Evidence for the Implementation of the Final Solution: Electronic Edition, by Browning, Christopher R.

Table of Contents
Fifth category: >>

First Category

5.4.1.1The first category, testimonies of German visitors, is easily the smallest. The testimonies of three such visitors are very important, however. The first is Adolf Eichmann. In the late 1950's he gave an interview to a Dutch journalist Willem Sassen and corrected the resulting transcript. A brief summary of the interview was published in Life Magazine.123 After his arrest, he was interrogated extensively in Israel.124 He composed his hand-written "Meine Memoiren."125 He prepared notes for his defense attorney, Servatius, that remained in the private papers or Nachlass of the latter that were donated to the Bundesarchiv.126 He gave testimony in court.127 And his widow, with the editorial help   of the lawyer Rudolf Aschenauer, had a posthumous memoir published in 1980, entitled Ich Adolf Eichmann. Ein historischer Zeugenbericht, based primarily upon the Sassen transcripts.128 In all of these testimonies, Eichmann confirmed that he had been in charge of organizing the deportation of Jews from all over Europe, in order for them to be killed in the death camps in Poland as part of the Final Solution. In several accounts he also described his visits to Auschwitz, Chelmno, Treblinka, and one other camp in the fall of 1941 whose name he did not remember but which fits the description of Belzec at that time.
5.4.1.2According to Eichmann, he was sent by Heydrich to Globocnik in Lublin to report on how Hitler's order to kill the European Jews was going to be carried out. It was the fall of 1941, when the autumn colors were at their peak. Hermann Höfle on Globocnik's staff drove him out of Lublin to a site where he was introduced to an Order Police captain. Eichmann and his escort then crossed the highway to a place where 2-3 wooden buildings were under construction. The Order Police captain explained to Eichmann that one building had to be made airtight to serve as a gas chamber, in which Jews would be killed by carbon monoxide exhaust from a Russian U-boat motor that would be attached. The camp was still empty and the motor was not yet there. In the following summer of 1942, Eichmann visited another camp, where he remembered the railway station with the sign Treblinka. Here he saw naked Jews standing in line behind the barbed wire about to be driven into the gas chambers. By his own account, he also   witnessed the gassing of Jews in a gas van at Chelmno.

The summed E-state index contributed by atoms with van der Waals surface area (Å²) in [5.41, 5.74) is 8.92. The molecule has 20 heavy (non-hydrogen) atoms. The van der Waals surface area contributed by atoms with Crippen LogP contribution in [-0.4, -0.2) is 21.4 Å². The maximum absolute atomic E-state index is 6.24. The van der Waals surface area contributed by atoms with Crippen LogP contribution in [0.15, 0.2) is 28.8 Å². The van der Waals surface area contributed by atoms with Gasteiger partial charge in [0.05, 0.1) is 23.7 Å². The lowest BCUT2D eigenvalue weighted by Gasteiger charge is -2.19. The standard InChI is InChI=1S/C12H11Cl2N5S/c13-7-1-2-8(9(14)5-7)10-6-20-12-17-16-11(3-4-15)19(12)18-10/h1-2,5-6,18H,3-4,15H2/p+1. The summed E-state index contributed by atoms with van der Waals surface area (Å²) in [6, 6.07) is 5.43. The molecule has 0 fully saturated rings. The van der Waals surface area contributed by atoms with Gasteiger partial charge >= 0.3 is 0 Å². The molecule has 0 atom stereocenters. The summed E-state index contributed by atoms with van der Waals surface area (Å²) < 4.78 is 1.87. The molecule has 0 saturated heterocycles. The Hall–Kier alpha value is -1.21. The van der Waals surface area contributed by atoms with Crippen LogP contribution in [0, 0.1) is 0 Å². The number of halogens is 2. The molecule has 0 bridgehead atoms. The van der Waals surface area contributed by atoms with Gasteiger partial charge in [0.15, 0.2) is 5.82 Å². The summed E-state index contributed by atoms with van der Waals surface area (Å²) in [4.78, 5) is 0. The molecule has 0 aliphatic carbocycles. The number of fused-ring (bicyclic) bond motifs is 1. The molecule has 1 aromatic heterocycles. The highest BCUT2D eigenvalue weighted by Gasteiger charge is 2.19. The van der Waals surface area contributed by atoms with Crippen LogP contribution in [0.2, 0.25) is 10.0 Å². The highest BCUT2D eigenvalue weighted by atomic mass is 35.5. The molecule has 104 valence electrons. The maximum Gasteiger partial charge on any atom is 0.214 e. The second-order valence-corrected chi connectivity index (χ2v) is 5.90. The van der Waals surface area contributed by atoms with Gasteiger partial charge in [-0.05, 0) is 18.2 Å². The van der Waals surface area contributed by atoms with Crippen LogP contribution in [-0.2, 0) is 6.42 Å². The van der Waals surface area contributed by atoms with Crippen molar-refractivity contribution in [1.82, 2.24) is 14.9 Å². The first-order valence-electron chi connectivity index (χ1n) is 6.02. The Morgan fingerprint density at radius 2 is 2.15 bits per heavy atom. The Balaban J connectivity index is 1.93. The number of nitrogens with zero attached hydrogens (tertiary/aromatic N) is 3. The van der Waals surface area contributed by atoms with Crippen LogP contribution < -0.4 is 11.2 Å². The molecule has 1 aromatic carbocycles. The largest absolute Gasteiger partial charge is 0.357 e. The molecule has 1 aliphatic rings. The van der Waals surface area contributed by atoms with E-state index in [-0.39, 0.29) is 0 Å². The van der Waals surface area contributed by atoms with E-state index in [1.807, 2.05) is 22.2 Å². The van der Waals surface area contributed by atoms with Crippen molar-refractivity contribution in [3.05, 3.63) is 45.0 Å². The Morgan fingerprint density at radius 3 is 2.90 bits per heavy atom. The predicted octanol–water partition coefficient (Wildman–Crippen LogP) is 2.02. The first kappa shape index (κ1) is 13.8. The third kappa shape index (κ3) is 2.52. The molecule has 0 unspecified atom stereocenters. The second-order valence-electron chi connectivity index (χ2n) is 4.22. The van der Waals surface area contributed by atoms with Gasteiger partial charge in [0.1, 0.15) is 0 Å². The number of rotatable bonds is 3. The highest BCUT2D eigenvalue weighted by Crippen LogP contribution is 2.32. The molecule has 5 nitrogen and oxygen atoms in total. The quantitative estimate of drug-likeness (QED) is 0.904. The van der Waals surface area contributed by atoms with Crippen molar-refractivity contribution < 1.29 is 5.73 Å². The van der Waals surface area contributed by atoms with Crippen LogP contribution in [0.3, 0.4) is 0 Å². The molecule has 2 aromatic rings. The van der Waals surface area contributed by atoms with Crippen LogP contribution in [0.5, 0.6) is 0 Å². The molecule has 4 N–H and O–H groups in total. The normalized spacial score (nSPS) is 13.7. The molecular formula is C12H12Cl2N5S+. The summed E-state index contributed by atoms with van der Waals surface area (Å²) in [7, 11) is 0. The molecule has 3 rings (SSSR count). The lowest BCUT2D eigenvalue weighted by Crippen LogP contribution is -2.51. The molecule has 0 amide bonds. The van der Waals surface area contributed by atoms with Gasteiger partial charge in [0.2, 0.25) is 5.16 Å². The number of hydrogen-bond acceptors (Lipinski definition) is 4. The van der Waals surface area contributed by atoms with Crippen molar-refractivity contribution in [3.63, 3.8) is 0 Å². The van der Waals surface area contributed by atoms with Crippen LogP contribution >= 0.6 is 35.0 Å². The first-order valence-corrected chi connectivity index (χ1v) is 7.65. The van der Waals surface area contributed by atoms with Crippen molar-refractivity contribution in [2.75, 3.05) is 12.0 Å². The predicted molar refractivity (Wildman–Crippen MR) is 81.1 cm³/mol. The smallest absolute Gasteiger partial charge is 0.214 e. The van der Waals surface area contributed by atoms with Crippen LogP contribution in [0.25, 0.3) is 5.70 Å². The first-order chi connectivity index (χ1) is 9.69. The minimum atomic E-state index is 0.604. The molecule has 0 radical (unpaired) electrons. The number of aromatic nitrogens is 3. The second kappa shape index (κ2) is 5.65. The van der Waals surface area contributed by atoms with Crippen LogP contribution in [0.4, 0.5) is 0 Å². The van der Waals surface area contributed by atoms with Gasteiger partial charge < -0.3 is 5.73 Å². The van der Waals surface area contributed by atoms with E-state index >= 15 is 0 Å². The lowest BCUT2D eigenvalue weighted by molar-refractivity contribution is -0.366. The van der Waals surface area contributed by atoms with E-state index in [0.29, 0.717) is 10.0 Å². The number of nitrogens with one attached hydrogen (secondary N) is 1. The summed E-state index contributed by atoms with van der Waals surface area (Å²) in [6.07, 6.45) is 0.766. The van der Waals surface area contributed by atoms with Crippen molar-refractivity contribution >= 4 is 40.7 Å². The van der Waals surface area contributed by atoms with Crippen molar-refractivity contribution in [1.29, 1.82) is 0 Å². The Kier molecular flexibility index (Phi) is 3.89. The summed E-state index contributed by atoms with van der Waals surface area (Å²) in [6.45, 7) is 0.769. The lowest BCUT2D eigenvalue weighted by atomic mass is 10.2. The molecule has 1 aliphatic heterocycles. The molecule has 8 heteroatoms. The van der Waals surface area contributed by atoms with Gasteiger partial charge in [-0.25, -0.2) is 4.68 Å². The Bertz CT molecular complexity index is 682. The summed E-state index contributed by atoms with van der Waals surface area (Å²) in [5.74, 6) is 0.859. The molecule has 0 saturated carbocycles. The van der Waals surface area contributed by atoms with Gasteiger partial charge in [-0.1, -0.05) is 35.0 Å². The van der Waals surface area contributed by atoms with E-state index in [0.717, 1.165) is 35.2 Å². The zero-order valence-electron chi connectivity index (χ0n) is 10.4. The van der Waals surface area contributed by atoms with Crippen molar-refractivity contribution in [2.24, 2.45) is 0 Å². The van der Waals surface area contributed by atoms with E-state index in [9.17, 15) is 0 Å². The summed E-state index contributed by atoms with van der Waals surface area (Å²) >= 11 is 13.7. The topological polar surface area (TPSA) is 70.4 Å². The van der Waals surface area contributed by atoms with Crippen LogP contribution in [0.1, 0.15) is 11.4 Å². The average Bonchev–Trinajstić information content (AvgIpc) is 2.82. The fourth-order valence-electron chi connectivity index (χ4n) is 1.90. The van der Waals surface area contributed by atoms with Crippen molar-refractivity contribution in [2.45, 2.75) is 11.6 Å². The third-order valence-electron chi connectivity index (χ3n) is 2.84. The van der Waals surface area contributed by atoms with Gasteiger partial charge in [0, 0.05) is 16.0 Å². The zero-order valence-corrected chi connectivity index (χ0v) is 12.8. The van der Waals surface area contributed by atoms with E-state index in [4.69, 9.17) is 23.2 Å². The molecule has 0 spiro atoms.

The second German visitor was Kurt Gerstein, a covert anti-Nazi who infiltrated the SS and became head of the Disinfection Services of the Waffen-SS. According to his testimony,129 he was ordered by Eichmann's deputy, Rolf Günther, to take 100 kilos of prussic acid to Globocnik in Lublin. They were accompanied by a Professor of Hygiene at the University of Marburg/Lahn, Wilhelm Pfannenstiel. They arrived on August 17, 1942, and met with Globocnik, who boasted (falsely) of a recent visit by Hitler. According to Gerstein, Globocnik also claimed (with great exaggeration) that in Belzec, Treblinka, Sobibor respectively 15,000, 25,000, and 20,000 Jews were killed daily with "diesel exhaust gas." (Dieselauspuffgasen) Gerstein's task was to disinfect the huge amounts of clothing taken from the Jews, and on August 19, he and Pfannenstiel travelled to Belzec and were shown around the camp by SS-Hauptsturmführer Obermeyer.130 On the following morning, August 20, they witnessed the arrival of a 45-wagon transport from Lwow (Lemberg) with 6,700 Jews, of whom 1,450 were already dead. The Jews were forced to undress (the piles of   shoes were allegedly 25 meters high), the women's hair was cut off, and then the naked Jews were driven between two barbed wire fences to the gas chamber by Ukrainian guards. An SS man offered soothing assurances that they should inhale deeply to prevent lung infection, and then the men would be sent to work. Approximately 750 Jews were driven into each of 4 gas chambers, measuring 5 x 5 meters apiece. For 2 hours and 49 minutes, SS Sergeant Heckenholt131 struggled to start the engine. Pfannenstiel, looking through glass peep hole in the door of one of the gas chambers, commented that the Jews were weeping "as they do in the synagogue." Finally, the engine started, and the gassing took 32 minutes. Then Jewish workers opened the outside doors to the gas chambers and took out the bodies. Before the corpses of the Jews were tossed into a large trench, they were searched for valuables and gold dental work was broken out.